Lately, the cashiers at Whole Foods have been asking me if I want to donate my bag refund to the Whole Planet Foundation. If I don’t bring my own bag, the cashier asks if I want to round up to the nearest whole dollar and donate the difference. For both of these questions, my response is always the same: “Sure.”
It’s a no-brainer.
But last week, a cashier asked, “Do you want to make a donation to the Whole Foods Foundation?” With no mention of my bag refund or rounding up to the nearest dollar, the question was vague and open-ended.
I paused. Did I want to? I was faced with the decision of figuring out how much to donate, what method to use to make the donation, and how to move the process along as quickly as possible. After all, I didn’t want to hold up the line.
Make It Easy for Them to Say Yes
In the courtroom, it’s poor form to lead the witness. But in marketing, it’s smart—essential, even—to lead the prospect. It’s not enough to make your copy compelling, your call-to-action obvious and your funnel free of distractions. You must make it as easy as possible for them to say “yes.”
New York City cab drivers understand how important this is.
Several years ago, the city began requiring drivers to accept credit cards. As a result, tips increased significantly—from around 10 percent when cabs were cash only to about 22 percent for credit card transactions.
Why the increase? It’s been attributed to the preset tip amounts that passengers can select with a touch of the button. Without putting much thought into it, customers can choose to add 20, 25 or 30 percent to the fare, depending on the cab and length of trip.
Clearly, the new tipping system is a win for cabbies because it’s convenient for customers to pay by credit card. After all, the amount someone can tip for a cash-only ride is controlled by how much cash he or she is carrying at the time.
Beyond that, it’s a win because it takes the guesswork out of tipping. It eliminates the need for people to do the math in a fast-paced situation. The presets are also reinforced by social proof: The very fact that 20, 25 and 30 percent are options implies that they’re common tipping percentages.
More Ways to Lead
There are other ways to make it easy for your prospects to say yes:
1. Establish a Hierarchy
Airbnb.com does an impressive job of this. The site has more than 200,000 listings worldwide, many of them unique. Its Wish Lists page organizes popular special listings by theme. The hierarchy is obvious: Private Islands gets a large, stunning picture; three ancillary (but still stunning) photos are stacked in the right column. It’s as though Airbnb staff is saying, “These islands are popular. Check them out.”
2. Explain Why
Why should your prospects buy a subscription, submit a contact form or sign up for a free demo? Spell it out for them. In an oft-cited study, researchers found that 94 percent of people allowed someone to cut in front of them to make five photocopies if a reason was given (“because I’m in a rush”). If no reason was given, just a request to cut in line, only 60 percent complied.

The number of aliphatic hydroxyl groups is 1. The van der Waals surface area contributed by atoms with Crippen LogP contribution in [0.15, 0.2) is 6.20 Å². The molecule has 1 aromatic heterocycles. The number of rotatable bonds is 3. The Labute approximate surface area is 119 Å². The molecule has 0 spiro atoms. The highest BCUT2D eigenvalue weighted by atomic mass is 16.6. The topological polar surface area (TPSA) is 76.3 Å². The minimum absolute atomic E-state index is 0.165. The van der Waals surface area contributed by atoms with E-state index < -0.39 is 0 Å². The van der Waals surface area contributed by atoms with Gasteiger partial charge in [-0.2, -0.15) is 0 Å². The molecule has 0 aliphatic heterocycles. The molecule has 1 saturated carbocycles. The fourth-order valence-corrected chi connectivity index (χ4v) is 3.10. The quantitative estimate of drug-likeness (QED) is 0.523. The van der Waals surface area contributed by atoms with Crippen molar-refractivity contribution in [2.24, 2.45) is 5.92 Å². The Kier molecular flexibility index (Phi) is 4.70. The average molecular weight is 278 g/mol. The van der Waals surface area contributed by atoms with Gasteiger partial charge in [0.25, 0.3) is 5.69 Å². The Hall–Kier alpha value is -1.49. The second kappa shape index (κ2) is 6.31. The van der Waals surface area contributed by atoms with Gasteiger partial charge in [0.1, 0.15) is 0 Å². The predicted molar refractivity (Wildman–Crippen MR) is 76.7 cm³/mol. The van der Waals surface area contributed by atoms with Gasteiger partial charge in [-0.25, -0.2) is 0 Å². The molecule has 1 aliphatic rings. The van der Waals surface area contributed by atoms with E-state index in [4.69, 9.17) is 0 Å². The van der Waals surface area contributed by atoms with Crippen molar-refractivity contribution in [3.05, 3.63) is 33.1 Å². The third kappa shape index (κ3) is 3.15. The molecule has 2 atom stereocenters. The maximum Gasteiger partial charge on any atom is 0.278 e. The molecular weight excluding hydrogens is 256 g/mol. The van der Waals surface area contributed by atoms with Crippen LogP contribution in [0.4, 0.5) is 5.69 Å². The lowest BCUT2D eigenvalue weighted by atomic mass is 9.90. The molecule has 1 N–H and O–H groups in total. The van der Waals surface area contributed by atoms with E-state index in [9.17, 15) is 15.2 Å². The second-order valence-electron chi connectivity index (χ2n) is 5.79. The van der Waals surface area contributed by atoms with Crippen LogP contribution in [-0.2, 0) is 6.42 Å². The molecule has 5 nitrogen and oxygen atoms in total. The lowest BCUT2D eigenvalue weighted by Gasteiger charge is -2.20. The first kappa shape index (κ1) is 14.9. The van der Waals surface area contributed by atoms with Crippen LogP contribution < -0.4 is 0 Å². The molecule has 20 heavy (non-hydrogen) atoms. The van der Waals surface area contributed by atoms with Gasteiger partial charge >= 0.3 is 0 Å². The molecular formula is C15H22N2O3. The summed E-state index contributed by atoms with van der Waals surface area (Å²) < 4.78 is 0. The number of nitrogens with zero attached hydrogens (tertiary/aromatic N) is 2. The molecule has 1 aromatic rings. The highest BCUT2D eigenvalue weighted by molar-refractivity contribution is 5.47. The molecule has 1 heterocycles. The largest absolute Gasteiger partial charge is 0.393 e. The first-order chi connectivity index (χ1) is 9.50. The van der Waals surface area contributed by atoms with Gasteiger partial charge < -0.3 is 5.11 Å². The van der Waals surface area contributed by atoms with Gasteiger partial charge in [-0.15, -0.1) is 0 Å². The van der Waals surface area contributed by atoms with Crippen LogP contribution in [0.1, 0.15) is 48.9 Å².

The researchers, in fact, found that the reason didn’t matter much. When the explanation was “because I have to make some copies,” 93 percent of people let the person cut in line. Of course, the more attractive you can make the “why” to your customer, the more compelling the offer becomes.
3. Preempt Questions
Leading the customer requires getting into his or her head. What makes prospects land on a page and immediately leave? What makes them hesitate to click the “Join Now!” button? When you anticipate questions they have and answer them succinctly and accurately, you have a much better chance of leading your prospect through the sales funnel.
Lush’s product pages do just that. The Lemony Flutter cuticle cream page, for example, aims to answer any question customers might have:
- How much will it cost to ship? Click “Shipping Options,” and a lightbox with shipping prices appears.
- What’s in it? (Lush emphasizes organic, handmade products—so customers are likely to be particularly concerned with this.) Scroll down to the ingredient list; dig deeper and learn more about the product’s featured ingredient.
- How do I use it? Check out the video, under the appropriately titled tab, “How to Use.”
If customers still have questions about the product, they can submit a question under the “Question & Answers” tab.
4. Use Defaults Wisely
People are more likely to become organ donors in countries where the check box on the DMV form asks them to opt out of the program instead of opt in. In other words, they must check the box if they don’t want to be an organ donor.
Deciding to become an organ donor is arguably a bigger decision than donating your 10-cent bag refund. Still, people choose the option that implies the standard—and the one that requires less thinking. As Dan Ariely explains, “Complexity makes it difficult to know what to do, and because it’s difficult, we accept the default.”
Instead of using this tactic to do something shady, like automatically enrolling customers in auto-renewal or adding them to your newsletter list, use it to show popular or personalized options for form fields.
Ultimately, these strategies can be tested to optimize customer experience and increase revenue. If Whole Foods had tested that checkout question, they likely would have found that offering a specific and convenient way to donate was the way to go.
Do you have examples of successfully leading the customer? How would you test these strategies?
Whole Foods image by smcgee